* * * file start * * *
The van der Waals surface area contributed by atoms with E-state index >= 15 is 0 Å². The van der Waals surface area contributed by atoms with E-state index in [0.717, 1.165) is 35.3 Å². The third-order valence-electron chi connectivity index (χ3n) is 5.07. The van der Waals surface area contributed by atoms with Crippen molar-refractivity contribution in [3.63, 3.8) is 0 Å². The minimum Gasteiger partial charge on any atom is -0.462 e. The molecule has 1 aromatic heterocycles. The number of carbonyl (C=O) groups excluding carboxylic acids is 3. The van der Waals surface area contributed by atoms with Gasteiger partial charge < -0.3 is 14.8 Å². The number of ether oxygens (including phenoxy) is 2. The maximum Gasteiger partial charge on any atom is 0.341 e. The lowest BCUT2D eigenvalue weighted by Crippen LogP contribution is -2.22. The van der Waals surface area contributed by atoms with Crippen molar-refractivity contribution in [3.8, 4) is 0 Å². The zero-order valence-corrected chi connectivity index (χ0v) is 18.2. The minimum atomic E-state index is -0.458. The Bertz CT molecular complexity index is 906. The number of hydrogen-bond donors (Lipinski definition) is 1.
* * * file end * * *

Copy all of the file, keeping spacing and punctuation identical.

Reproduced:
The van der Waals surface area contributed by atoms with E-state index >= 15 is 0 Å². The van der Waals surface area contributed by atoms with E-state index in [0.717, 1.165) is 35.3 Å². The third-order valence-electron chi connectivity index (χ3n) is 5.07. The van der Waals surface area contributed by atoms with Crippen molar-refractivity contribution in [3.63, 3.8) is 0 Å². The minimum Gasteiger partial charge on any atom is -0.462 e. The molecule has 1 aromatic heterocycles. The number of carbonyl (C=O) groups excluding carboxylic acids is 3. The van der Waals surface area contributed by atoms with Gasteiger partial charge < -0.3 is 14.8 Å². The number of ether oxygens (including phenoxy) is 2. The maximum Gasteiger partial charge on any atom is 0.341 e. The lowest BCUT2D eigenvalue weighted by Crippen LogP contribution is -2.22. The van der Waals surface area contributed by atoms with Crippen molar-refractivity contribution in [3.8, 4) is 0 Å². The zero-order valence-corrected chi connectivity index (χ0v) is 18.2. The minimum atomic E-state index is -0.458. The Bertz CT molecular complexity index is 906. The number of hydrogen-bond donors (Lipinski definition) is 1.